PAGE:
After 86days crossing the USA I now have 4days left before my visa expires with 4days of walking to go... that'll do fine. Oh, except that the Russian Embassy has my passport & was supposed to ship it to me last Wednesday but it's yet to arrive. That could be a problem, but hey, what's new? I'm not at panic stations yet & I took a photocopy of the passport in case something went wrong so I'm sure it can be sorted out eventually. C'mon the American Postal system! You can do it! Hello from Power in northern Montana, my last blog from US soil. I began my week by being snowed in at the Grove's ranch which was a fantastic place to be snowed in at. Karen & Greg were beautiful hosts as we watched 14inches of snow pile up outside. During the course of the day I had a good interview with a sports reporter from the Denver Post who was interested in doing a story on the physical demands of walking around the world. It's a bit of a side route to spreading the invitation to pray for unity, but a wide audience none-the-less. After a refreshing stop with the Grove's I was off again the next day & I headed into a week of humbling hospitality & generosity. Since leaving the Grove's Ranch I have had every single night's accomodation taken care of before I arrived. It has been incredible. One of my friends wrote me an email & commented that these days I write about bleeding feet & cold weather & it just isn't as exciting as me being held at gun point... haha, yes, I guess that's true, but at the same time, after all I've been through to get here, I'm filled with a great sense of hope because of the hospitality I've walked into here. It may not be as exciting to read, but it's far more exciting to encounter. Karen Grove rang ahead to the Sloan family in Stanford who were out driving the streets of their town looking for me as I walked in. The Sloan's invited the Gee family over in the evening to hear about what I was doing & then the next day I headed to Raynesford where the Sloan's had phoned ahead to the Hill family, who were out driving the highway looking for me as I arrived. In the mean time, before I'd arrived, the Sloan's had pulled up along side me with 2 hot chocolates, just to make sure I was ok. The next day I walked the 54km from the Hill's to Great Falls with cars stopping left, right & centre to say hello due to a front-cover Great Falls Tribune (the newspaper) thanksgiving story about the walk4one, which was organised by Karen Grove. A few hours into the walk the Sloan family pulled over again, this time on their way to taking young Steph to the airport. They'd carried with them some muslie bars (granola's) & heat packs for me due to the very cool morning air (around -10degC). As I began walking up the largest hill on the day's walk the Gee family pulled up on the otherside of the road with a warm Russian tea for me. It was well appreciated & I sat up in their car drinking my cuppa'. They were enroute to their thanksgiving dinner so I eventually jumped out of their warm van & they continued up the hill as I crossed back over. I didn't even make it to the otherside of the road before the Sloan's pulled up again on their way back home & once again they'd carried a hot chocolate for me! We said our goodbyes once more & I continued on up the hill. I still hadn't made it to the top of the stupid hill when the Grove family (two car loads worth) pulled over enroute to their thanksgiving dinner (which was also my destination for the day). They'd carried drink & food for me also but I was well supplied by that stage so it was simply a matter of enjoying their company once more & meeting a few new Groves, Heidi, Jeremy & his wife. The trip from there was slow as I tried to push hard but was stopped every 15mins by someone wanting to chat. It was well worth the 'slowness' though. I met more people in that one day than I probably had for the entire week leading up. By 6pm I was enjoying my very 1st thanksgiving dinner with the Donisthorpe & Grove families. The Donisthorpes had even gone to the trouble of driving across town & picking my brother Chris up from his hotel, so when I arrived he was sitting up in the lounge room in the middle of a full-scale game of Catch-Phrase. He must have made a good impression because Vicky Donisthorpe wanted to adopt him. Mum, is that ok? After dinner a few of us slinked into the magnificent outdoor hot tub out in the firgid air & snow. Thanksgiving was fantastic & the company second to none. I felt very blessed. The Donisthorpe's opened their home up to Chris & I & invited us to stay with them for our official rest day. We had a restful but fun day hanging out with Scott & Vicky & their 3 'kids', Noelen, Logan & Nicole. I write 'kids' because I don't think that either Logan or Nicole would classify for that age group anymore... their cars parked in the driveway would testify to that. They were great hosts & I got to meet some of Nicole's friends from university who were great faith-filled students. A bit sad sometimes that I have to keep moving on. While watching Transformers (the movie) with young Noelen (I'd give it a 7/10. A bit more of Optimus Prime would've bumped it to 8/10) Vicky came running in & announced that she'd just found some people in my next destination who would love to house both Chris & I for the next night. Incredibly, Vicky didn't even know these people! Now that's generosity on both parties behalf - & there I was watching a kids a movie, not exactly working hard for anything to happen... Vicky & Scott stocked Chris & I up with supplies & a few pieces of 'memorabilia' including a photo of the family. I didn't have much on me, but I wanted to leave something with them, so they now have my expired drivers license stuck on their fridge :-) (it's not much but it's better than my expired socks). Chris & I left Great Falls under darkness & walked a huge 51km to a small town called Power. Chris finished the day off well, which is amazing considering the distance & that it was his 1st big hit out since his 1st 'not-so-good' beginning 2weeks ago. In Power we were greeted on the side of the road by Marcus Raba, who very cheerfully guided us to his home, where we met his wife, Pam, and their 30 year old son, David. Dave's just moved home after basically having a huge conversion & I have to say, he's one of the most intersting & artistically gifted people I've met on the whole trip. He's kind of a cross between St Augustine & St Francis... Chris took today off & instead, Marcus joined me on the road. We walked & prayed to the next town where we spoke at the local church & met the townsfolk. Marcus returned from there & I pushed on down the highway until David & Chris came & did the pick-up late in the afternoon, returning me to their home for tonight's sleep. In the morning, Marcus will run me back out to my finishing point & Chris & I'll begin the new day. And yes, tomorrow's accomodation & the next night's have both been arranged by the Raba's already. God is good. And apparently the Montanan's like to carry his generosity & love. What a place. This week I had two cars slide off the road right in front of me due to the icy conditions, I walked through sub-zero temperatures for most of the week & I also saw a herd of Buffalo, which would normally be the focus of the blog entry, but the Montanan hospitality, family after family, has just left me speechless (obviously other than everything written above). Thank you to all of you. May the Lord continue to live in you & with you. Tomorrow I'm off to Conrad & the home of Fr Michael & I'll see if I can't get that missing passport back. All the best for the coming week & please keep praying for the unity of all Christians in love & in truth. Peace be with you, Sam.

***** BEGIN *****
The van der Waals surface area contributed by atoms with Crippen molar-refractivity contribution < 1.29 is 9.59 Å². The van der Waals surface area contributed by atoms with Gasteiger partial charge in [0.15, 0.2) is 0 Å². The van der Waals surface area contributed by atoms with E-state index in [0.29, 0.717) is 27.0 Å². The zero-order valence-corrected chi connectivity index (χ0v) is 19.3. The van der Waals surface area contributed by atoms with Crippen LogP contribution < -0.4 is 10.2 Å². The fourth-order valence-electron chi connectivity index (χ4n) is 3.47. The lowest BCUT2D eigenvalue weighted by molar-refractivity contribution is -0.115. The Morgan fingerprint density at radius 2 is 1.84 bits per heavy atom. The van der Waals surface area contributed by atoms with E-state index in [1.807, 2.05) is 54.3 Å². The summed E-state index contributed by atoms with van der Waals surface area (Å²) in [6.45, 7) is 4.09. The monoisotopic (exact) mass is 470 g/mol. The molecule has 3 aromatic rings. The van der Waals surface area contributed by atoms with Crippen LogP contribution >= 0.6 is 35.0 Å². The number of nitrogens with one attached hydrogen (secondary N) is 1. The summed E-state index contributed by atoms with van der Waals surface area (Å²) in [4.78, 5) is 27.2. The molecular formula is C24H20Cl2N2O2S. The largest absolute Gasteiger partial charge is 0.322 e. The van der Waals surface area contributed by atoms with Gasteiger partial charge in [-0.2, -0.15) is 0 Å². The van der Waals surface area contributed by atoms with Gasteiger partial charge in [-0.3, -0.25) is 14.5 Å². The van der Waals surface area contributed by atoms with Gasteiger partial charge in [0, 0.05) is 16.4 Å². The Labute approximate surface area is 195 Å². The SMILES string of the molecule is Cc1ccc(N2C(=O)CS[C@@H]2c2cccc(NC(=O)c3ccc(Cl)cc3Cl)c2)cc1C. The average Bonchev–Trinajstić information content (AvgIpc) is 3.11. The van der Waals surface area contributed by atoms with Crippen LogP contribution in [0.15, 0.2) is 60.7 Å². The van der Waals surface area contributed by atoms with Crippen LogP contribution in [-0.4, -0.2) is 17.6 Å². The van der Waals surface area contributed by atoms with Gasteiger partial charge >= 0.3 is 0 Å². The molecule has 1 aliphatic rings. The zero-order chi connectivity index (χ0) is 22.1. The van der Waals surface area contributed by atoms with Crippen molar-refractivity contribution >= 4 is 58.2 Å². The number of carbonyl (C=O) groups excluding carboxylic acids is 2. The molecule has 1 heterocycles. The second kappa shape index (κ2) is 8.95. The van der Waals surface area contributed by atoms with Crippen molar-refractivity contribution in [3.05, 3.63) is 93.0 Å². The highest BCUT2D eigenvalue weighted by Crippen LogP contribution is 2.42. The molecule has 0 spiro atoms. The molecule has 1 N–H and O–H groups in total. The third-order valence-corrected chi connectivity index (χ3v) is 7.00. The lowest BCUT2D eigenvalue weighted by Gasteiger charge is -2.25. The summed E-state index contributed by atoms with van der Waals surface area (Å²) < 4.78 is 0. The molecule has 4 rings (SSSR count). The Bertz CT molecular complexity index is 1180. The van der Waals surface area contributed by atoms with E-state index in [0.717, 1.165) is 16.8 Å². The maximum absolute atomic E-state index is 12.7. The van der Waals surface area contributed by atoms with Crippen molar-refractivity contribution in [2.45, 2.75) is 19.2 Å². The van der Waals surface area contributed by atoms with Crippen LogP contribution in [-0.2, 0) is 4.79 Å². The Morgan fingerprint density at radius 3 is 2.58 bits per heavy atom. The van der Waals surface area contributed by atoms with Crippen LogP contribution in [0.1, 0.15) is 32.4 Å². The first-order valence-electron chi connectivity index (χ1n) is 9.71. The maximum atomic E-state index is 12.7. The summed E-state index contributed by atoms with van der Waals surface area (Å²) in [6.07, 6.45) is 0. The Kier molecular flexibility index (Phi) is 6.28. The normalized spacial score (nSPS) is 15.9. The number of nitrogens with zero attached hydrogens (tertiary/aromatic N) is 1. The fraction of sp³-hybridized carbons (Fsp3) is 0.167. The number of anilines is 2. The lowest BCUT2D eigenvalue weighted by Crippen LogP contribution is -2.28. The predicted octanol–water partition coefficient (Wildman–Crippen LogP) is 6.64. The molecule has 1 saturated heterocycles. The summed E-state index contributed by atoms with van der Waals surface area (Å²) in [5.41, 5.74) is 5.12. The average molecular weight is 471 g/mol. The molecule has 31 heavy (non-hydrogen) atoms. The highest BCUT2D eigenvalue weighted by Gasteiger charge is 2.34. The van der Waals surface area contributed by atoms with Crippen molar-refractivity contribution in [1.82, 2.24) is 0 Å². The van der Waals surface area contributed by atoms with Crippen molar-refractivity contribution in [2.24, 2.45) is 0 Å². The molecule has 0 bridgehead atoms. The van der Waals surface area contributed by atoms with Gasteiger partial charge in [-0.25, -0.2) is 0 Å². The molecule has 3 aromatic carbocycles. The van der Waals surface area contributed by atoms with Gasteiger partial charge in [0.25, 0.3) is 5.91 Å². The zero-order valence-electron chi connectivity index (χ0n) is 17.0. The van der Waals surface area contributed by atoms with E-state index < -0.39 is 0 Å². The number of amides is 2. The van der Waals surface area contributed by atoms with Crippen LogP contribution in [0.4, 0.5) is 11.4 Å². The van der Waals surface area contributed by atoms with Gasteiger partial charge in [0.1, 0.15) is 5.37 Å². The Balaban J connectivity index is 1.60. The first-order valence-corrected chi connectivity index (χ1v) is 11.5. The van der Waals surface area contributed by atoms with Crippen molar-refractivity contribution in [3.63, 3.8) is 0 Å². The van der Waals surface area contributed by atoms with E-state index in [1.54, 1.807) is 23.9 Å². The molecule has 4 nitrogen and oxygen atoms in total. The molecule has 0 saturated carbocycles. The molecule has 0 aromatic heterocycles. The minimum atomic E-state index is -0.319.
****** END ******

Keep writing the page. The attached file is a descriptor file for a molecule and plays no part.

"Greet one another with a kiss of love. Peace to all of you who are in Christ." 1Peter 5:14
ps: I hope you had a great flight Steph, and to Heidi, Nicole, Oli, Jimmer & Katie, I hope you made it to your 2nd homes safely! Happy studying.